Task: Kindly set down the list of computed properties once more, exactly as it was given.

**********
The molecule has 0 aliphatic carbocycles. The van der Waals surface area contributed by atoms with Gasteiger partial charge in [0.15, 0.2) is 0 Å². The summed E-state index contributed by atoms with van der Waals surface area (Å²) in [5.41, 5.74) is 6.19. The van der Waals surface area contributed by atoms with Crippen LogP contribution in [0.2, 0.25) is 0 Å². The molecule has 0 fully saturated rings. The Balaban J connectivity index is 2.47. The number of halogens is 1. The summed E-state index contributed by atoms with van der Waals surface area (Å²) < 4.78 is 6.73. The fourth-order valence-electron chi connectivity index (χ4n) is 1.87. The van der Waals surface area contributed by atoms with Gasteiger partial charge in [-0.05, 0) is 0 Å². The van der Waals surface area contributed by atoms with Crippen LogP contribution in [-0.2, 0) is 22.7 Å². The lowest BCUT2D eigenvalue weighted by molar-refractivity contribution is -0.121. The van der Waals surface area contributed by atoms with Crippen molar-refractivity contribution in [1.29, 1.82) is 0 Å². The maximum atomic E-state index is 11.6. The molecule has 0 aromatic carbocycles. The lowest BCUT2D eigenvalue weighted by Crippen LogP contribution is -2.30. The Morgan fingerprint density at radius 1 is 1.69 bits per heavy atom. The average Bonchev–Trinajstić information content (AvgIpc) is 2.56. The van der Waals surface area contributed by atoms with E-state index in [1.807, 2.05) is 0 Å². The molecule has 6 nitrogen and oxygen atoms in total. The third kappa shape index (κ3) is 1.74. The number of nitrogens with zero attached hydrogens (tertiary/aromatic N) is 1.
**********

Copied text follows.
The molecule has 0 aliphatic carbocycles. The van der Waals surface area contributed by atoms with Gasteiger partial charge in [0.15, 0.2) is 0 Å². The summed E-state index contributed by atoms with van der Waals surface area (Å²) in [5.41, 5.74) is 6.19. The van der Waals surface area contributed by atoms with Crippen LogP contribution in [0.2, 0.25) is 0 Å². The molecule has 0 fully saturated rings. The Balaban J connectivity index is 2.47. The number of halogens is 1. The summed E-state index contributed by atoms with van der Waals surface area (Å²) < 4.78 is 6.73. The fourth-order valence-electron chi connectivity index (χ4n) is 1.87. The van der Waals surface area contributed by atoms with Gasteiger partial charge in [-0.05, 0) is 0 Å². The van der Waals surface area contributed by atoms with Crippen LogP contribution in [-0.2, 0) is 22.7 Å². The lowest BCUT2D eigenvalue weighted by molar-refractivity contribution is -0.121. The van der Waals surface area contributed by atoms with Crippen molar-refractivity contribution in [1.29, 1.82) is 0 Å². The maximum atomic E-state index is 11.6. The molecule has 0 aromatic carbocycles. The lowest BCUT2D eigenvalue weighted by Crippen LogP contribution is -2.30. The Morgan fingerprint density at radius 1 is 1.69 bits per heavy atom. The average Bonchev–Trinajstić information content (AvgIpc) is 2.56. The van der Waals surface area contributed by atoms with E-state index in [1.807, 2.05) is 0 Å². The molecule has 6 nitrogen and oxygen atoms in total. The third kappa shape index (κ3) is 1.74. The number of nitrogens with zero attached hydrogens (tertiary/aromatic N) is 1.